4.8. Transmission Electron Microscope Analysis
H520 cells were obtained after treatment with GPX for 48 h, fixed with glutaraldehyde and osmic acid, dehydrated with ethanol, and then stained with uranyl acetate and lead citrate. The ultra structure was analyzed with a JEM-1010 transmission electron microscope (JEOL, Tokyo, Japan).
4.9. Cell Apoptosis Analysis
H520 cells were treated with GPX for 48 h before harvested, then stained with 2 μL Annexin V-FITC and 5 μL PI for 10 min. After treatment, viable cells are Annexin V-FITC and PI negative, early apoptosis cells are Annexin V-FITC positive and PI negative, late apoptosis or already dead cells are both Annexin V-FITC and PI positive. Cells were analyzed by flow cytometry.
4.10. Mitochondrial Membrane Potential (ΔΨm) Assay and Intracellular ROS Assay
H520 cells were treated with 6.25 μM GPX for 12 h, 18 h, 30 h and 36 h, respectively. Afterwards, cells were collected and incubated with 1 μM Rhodamine 123 at room temperature for 30 min or 1 μM DCFH-DA at 37 °C for 30 min. The fluorescence was detected by flow cytometry.
4.11. Caspase-3 Activity Assay
H520 cells were treated with GPX for 48 h and lysed in 100 μL lysis buffer. Bradford Protein Assay Kit was used to measure protein concentration. Then caspase-3 activity was measured with a Caspase-3 Activity Assay Kit according to the manufacturer’s instructions.
4.12. Statistical Analysis of Biological Assays
All results are presented as means ± standard deviation from triplicate experiments performed in a parallel manner. Statistical differences were determined using the Student’s t-test. All comparisons are made relative to untreated controls. A statistically significant difference was considered at * p < 0.05 and ** p < 0.01.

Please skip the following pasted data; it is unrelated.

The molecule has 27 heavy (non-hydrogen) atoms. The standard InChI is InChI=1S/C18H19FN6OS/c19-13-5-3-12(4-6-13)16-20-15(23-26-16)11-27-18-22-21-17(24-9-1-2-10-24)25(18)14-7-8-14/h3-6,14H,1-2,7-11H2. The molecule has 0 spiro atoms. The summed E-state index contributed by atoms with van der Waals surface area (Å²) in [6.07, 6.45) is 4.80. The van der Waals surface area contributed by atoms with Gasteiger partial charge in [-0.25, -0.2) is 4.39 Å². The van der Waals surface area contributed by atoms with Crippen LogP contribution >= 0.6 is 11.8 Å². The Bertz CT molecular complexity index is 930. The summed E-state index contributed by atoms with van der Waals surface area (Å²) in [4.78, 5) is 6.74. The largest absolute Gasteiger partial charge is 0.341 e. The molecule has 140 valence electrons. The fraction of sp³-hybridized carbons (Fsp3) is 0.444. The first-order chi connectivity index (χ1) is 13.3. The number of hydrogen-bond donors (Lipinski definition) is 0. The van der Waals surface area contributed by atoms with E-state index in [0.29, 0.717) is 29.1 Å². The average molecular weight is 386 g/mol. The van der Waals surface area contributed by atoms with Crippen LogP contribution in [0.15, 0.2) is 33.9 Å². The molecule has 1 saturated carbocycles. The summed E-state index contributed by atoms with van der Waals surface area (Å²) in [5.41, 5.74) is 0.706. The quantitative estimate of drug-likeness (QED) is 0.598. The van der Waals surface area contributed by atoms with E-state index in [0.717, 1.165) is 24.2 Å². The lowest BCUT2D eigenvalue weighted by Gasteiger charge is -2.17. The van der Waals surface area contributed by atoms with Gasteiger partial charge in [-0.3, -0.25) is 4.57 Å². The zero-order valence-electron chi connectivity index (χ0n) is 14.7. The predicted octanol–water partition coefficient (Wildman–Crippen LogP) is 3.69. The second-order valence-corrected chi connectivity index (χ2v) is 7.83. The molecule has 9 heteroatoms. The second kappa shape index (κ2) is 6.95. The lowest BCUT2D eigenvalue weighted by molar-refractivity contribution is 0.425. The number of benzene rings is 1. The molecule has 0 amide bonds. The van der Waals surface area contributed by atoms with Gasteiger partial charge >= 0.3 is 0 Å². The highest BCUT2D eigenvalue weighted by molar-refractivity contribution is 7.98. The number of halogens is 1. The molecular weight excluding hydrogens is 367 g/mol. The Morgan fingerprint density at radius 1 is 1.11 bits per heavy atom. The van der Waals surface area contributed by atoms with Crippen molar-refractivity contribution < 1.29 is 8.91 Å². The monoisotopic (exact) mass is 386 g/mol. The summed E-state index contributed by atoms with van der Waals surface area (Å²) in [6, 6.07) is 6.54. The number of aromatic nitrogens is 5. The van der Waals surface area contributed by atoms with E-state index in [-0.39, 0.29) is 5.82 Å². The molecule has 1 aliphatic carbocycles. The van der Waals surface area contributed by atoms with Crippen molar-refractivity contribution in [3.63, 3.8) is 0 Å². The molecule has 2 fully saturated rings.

In summary, this is the first study of the isolation GPX with potential anti NSCLC activity from G. oblongifolia, and a mechanistic study on the mechanisms of its cytotoxic activity. Our data indicate that GPX has anti-proliferative effect on human NSCLC cells via cell apoptosis. Furthermore, our findings suggest that GPX induced apoptosis via caspase activation and mitochondria dysfunction. Taken together, these results will contribute to the development of GPX into a new chemotherapeutic agent for the treatment of NSCLC.
This work was supported by National Natural Science Foundation of China (NO. 81302659, 81370608) and Guangdong Natural Science Foundation (S2013010013350).
Conflicts of Interest
The authors declare no conflict of interest.
- Jemal, A.; Bray, F.; Center, M.M.; Ferlay, J.; Ward, E.; Forman, D. Global cancer statistics. CA Cancer J. Clin. 2011, 61, 69–90. [Google Scholar] [CrossRef]
- Tran, Q.N. A novel method for finding non-small cell lung cancer diagnosis biomarkers. BMC Med. Genomics 2013, 6, 11–20. [Google Scholar] [CrossRef]
- Meoni, G.; Cecere, F.L.; Lucherini, E.; di Costanzo, F. Medical treatment of advanced non-small cell lung cancer in elderly patients: A review of the role of chemotherapy and targeted agents. J. Geriatr. Oncol. 2013, 4, 282–290. [Google Scholar] [CrossRef]